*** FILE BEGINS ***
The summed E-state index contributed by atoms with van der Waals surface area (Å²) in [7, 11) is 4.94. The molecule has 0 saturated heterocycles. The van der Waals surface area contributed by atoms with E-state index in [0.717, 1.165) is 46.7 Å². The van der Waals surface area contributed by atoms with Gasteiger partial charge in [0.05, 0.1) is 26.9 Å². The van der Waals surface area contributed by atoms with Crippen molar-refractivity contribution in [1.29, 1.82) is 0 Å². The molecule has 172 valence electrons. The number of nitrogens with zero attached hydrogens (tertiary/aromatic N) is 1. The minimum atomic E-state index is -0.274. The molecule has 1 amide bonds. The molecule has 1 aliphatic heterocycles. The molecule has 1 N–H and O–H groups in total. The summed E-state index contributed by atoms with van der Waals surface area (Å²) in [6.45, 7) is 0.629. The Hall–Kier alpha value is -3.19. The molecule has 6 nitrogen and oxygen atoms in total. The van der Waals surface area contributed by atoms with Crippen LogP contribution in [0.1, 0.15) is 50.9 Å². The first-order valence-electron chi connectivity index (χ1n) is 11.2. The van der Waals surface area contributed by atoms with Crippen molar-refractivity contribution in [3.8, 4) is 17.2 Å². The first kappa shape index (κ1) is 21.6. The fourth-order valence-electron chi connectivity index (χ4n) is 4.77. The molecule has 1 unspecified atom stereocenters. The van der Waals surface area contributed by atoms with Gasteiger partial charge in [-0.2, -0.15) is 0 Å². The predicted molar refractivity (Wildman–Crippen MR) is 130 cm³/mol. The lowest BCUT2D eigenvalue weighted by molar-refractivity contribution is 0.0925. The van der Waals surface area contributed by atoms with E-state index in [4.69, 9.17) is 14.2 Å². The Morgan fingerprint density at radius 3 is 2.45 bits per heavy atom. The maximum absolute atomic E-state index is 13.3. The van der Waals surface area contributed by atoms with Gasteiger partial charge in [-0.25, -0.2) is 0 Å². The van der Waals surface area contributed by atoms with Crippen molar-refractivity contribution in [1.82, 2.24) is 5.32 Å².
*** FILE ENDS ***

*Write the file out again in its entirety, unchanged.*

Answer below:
The summed E-state index contributed by atoms with van der Waals surface area (Å²) in [7, 11) is 4.94. The molecule has 0 saturated heterocycles. The van der Waals surface area contributed by atoms with E-state index in [0.717, 1.165) is 46.7 Å². The van der Waals surface area contributed by atoms with Gasteiger partial charge in [0.05, 0.1) is 26.9 Å². The van der Waals surface area contributed by atoms with Crippen molar-refractivity contribution in [1.29, 1.82) is 0 Å². The molecule has 172 valence electrons. The number of nitrogens with zero attached hydrogens (tertiary/aromatic N) is 1. The minimum atomic E-state index is -0.274. The molecule has 1 amide bonds. The molecule has 1 aliphatic heterocycles. The molecule has 1 N–H and O–H groups in total. The summed E-state index contributed by atoms with van der Waals surface area (Å²) in [6.45, 7) is 0.629. The Hall–Kier alpha value is -3.19. The molecule has 6 nitrogen and oxygen atoms in total. The van der Waals surface area contributed by atoms with Crippen LogP contribution in [0.1, 0.15) is 50.9 Å². The first-order valence-electron chi connectivity index (χ1n) is 11.2. The van der Waals surface area contributed by atoms with Crippen molar-refractivity contribution in [3.8, 4) is 17.2 Å². The first kappa shape index (κ1) is 21.6. The fourth-order valence-electron chi connectivity index (χ4n) is 4.77. The molecule has 1 unspecified atom stereocenters. The van der Waals surface area contributed by atoms with Gasteiger partial charge in [-0.2, -0.15) is 0 Å². The predicted molar refractivity (Wildman–Crippen MR) is 130 cm³/mol. The lowest BCUT2D eigenvalue weighted by molar-refractivity contribution is 0.0925. The van der Waals surface area contributed by atoms with E-state index in [4.69, 9.17) is 14.2 Å². The Morgan fingerprint density at radius 3 is 2.45 bits per heavy atom. The maximum absolute atomic E-state index is 13.3. The van der Waals surface area contributed by atoms with Gasteiger partial charge in [-0.25, -0.2) is 0 Å². The van der Waals surface area contributed by atoms with Crippen molar-refractivity contribution in [1.82, 2.24) is 5.32 Å².